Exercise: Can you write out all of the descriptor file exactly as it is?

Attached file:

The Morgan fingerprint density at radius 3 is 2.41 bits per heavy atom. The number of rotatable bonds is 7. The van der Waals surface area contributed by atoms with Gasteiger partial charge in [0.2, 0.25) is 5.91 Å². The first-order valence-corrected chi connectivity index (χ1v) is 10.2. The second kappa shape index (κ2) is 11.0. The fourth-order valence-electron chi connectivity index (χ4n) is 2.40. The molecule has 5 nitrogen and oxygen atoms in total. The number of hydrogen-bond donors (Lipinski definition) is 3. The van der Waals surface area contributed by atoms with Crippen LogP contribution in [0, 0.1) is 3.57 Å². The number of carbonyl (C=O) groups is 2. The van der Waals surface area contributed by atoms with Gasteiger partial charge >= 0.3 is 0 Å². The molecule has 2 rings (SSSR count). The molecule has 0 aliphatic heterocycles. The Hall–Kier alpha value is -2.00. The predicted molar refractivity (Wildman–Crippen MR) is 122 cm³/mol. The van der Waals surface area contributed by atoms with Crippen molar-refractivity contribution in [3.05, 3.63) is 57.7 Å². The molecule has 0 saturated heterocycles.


The Morgan fingerprint density at radius 3 is 2.41 bits per heavy atom. The number of rotatable bonds is 7. The van der Waals surface area contributed by atoms with Gasteiger partial charge in [0.2, 0.25) is 5.91 Å². The first-order valence-corrected chi connectivity index (χ1v) is 10.2. The second kappa shape index (κ2) is 11.0. The fourth-order valence-electron chi connectivity index (χ4n) is 2.40. The molecule has 5 nitrogen and oxygen atoms in total. The number of hydrogen-bond donors (Lipinski definition) is 3. The van der Waals surface area contributed by atoms with Crippen LogP contribution in [0, 0.1) is 3.57 Å². The number of carbonyl (C=O) groups is 2. The van der Waals surface area contributed by atoms with Gasteiger partial charge >= 0.3 is 0 Å². The molecule has 2 rings (SSSR count). The molecule has 0 aliphatic heterocycles. The Hall–Kier alpha value is -2.00. The predicted molar refractivity (Wildman–Crippen MR) is 122 cm³/mol. The van der Waals surface area contributed by atoms with Crippen molar-refractivity contribution in [3.05, 3.63) is 57.7 Å². The molecule has 0 saturated heterocycles.